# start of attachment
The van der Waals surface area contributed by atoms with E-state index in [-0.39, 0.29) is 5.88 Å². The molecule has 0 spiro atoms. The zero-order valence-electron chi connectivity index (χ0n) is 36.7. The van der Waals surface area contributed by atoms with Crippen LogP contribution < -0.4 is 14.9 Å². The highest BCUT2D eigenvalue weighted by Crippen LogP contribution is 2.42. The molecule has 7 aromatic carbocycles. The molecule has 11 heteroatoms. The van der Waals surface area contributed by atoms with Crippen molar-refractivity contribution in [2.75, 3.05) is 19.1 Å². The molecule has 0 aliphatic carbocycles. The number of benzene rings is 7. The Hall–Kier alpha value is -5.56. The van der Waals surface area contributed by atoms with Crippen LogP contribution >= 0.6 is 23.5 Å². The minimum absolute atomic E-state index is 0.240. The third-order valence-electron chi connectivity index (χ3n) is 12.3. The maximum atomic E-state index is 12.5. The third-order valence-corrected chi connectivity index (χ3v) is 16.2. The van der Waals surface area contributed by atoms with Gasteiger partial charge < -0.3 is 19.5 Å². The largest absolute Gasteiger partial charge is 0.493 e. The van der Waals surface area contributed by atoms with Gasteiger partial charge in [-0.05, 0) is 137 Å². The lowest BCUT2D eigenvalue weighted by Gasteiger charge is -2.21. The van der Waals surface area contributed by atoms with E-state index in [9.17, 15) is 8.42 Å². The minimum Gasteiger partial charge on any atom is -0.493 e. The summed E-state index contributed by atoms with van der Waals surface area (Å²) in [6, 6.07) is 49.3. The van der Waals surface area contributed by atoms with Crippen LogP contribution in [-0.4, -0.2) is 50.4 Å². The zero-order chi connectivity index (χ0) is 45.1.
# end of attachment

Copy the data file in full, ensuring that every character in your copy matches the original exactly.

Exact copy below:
The van der Waals surface area contributed by atoms with E-state index in [-0.39, 0.29) is 5.88 Å². The molecule has 0 spiro atoms. The zero-order valence-electron chi connectivity index (χ0n) is 36.7. The van der Waals surface area contributed by atoms with Crippen LogP contribution < -0.4 is 14.9 Å². The highest BCUT2D eigenvalue weighted by Crippen LogP contribution is 2.42. The molecule has 7 aromatic carbocycles. The molecule has 11 heteroatoms. The van der Waals surface area contributed by atoms with Crippen molar-refractivity contribution in [2.75, 3.05) is 19.1 Å². The molecule has 0 aliphatic carbocycles. The number of benzene rings is 7. The Hall–Kier alpha value is -5.56. The van der Waals surface area contributed by atoms with Crippen LogP contribution >= 0.6 is 23.5 Å². The minimum absolute atomic E-state index is 0.240. The third-order valence-electron chi connectivity index (χ3n) is 12.3. The maximum atomic E-state index is 12.5. The third-order valence-corrected chi connectivity index (χ3v) is 16.2. The van der Waals surface area contributed by atoms with Gasteiger partial charge < -0.3 is 19.5 Å². The largest absolute Gasteiger partial charge is 0.493 e. The van der Waals surface area contributed by atoms with Gasteiger partial charge in [-0.05, 0) is 137 Å². The lowest BCUT2D eigenvalue weighted by Gasteiger charge is -2.21. The van der Waals surface area contributed by atoms with E-state index in [9.17, 15) is 8.42 Å². The minimum Gasteiger partial charge on any atom is -0.493 e. The summed E-state index contributed by atoms with van der Waals surface area (Å²) in [6, 6.07) is 49.3. The van der Waals surface area contributed by atoms with Crippen LogP contribution in [-0.4, -0.2) is 50.4 Å². The zero-order chi connectivity index (χ0) is 45.1.